Corn for Tallness

Prompt: Express yourself


My dear Wednesday,

I (and you, and anyone) have the opportunity to express myself (yourselves) for thirty days this November, which is National Novel Writing Month, or NaNoWriMo, or Nano. The idea is to sit down with a fresh sheet of real or virtual blank paper and start writing— about 1600 words per day for a total of 50,000 words (about the length of Catcher in the Rye) by the end of the month. A first draft of a book. A novel. Written by me/ you.

I’ve met the challenge every five or six times I’ve “competed”— it is an honour system tally. You post your word count to the NaNoWriMo website and your finished manuscript, which they mechanically verify and then declare you a Winner. You get to print out a full colour certificate, frame it, and hang it on the wall of your office or dining room or nail it to the fence.

I am generally a “pantser” which means I start writing without the benefit of detailed outline, as opposed to a “plotter” who organizes most the structure, theme, plot, and characters ahead of time.

This year I am trying the Save the Cat formula, which divides the story into three acts with specific pivotal plot points (called Beats) in each. So I actually have a story outline, but as yet no defined hero character at all.

I realize plot and character are interactive; each forms part of the other. As the plot affects the character, so does the character affect the plot.

…So what makes a compelling character?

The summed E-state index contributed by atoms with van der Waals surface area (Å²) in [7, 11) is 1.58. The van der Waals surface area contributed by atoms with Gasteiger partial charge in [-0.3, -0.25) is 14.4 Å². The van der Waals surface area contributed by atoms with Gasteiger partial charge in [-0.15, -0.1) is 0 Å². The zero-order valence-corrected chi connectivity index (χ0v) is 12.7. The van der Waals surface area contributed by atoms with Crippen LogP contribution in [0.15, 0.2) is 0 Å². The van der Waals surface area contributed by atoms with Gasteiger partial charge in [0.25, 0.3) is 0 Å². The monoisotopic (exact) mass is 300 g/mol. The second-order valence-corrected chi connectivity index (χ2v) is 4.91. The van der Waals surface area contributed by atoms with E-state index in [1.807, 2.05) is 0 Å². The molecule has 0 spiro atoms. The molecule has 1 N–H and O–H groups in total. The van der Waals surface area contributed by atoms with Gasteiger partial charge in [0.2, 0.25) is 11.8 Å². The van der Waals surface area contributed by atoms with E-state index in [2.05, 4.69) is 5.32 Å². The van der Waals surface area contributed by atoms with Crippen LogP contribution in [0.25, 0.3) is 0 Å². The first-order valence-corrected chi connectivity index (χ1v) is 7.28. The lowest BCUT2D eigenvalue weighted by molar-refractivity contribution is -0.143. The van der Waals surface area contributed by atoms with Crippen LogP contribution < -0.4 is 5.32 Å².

I await your answer.

Seriously.

Meanwhile, may I present a few of my favourite cartoons, only the first of which is even tangentially related to today’s casual prompt, “express yourself”?

cartoon decorator-farming-new-yorker-cartoon_a-G-9180543-8419447

cartoon freshly-ground-pepper-new-yorker-cartoon_a-l-9476900-8419449

cartoon man-on-deserted-island-writes-tuesday-nov-27-dear-diary-still-no-si-new-yorker-cartoon_a-l-9168868-8419449


Peace, love, and lots of writing,

~~FP

Advertisements

Thank you, Miss Campbell

Prompt: Reach

Reaching hand

A man’s reach should exceed his grasp, Or what’s a heaven for?
–Robert Browning

Yes, thank you Miss Campbell, for teaching us these immortal words, even if teaching  was a terrible chore for you, so you fell back on conducting each of our high school English Lit classes exactly as you had done for far too many years, instead of retiring and reading Paradise Lost over and over. Maybe at first you had passion and interest and a love of teaching. But your droning, distracted voice, reading from a script while we dutifully made just the right amount of notes to ensure we passed this ordeal of a a course, expressed disdain for your vocation and for your students.

I have a high regard for teachers, because they can change lives in dramatically positive ways. They can also stifle and suppress, and turn children away from knowledge and a healthy curiosity about life and literature and science.

I hope Miss Campbell was taken aback when (or if) she read the quote I carefully included in my profile in our high school yearbook, the year we graduated:

A man’s grip should exceed his grasp, or what’s the use of heaven?

Thanks, Miss Campbell, for making English Literature a joke.

Thanks, Mr Cummings, Ms Ferguson, Ms MacGillvary, Ms Farber, Mr Fraser, and so many others for making my school years memorable and stimulating.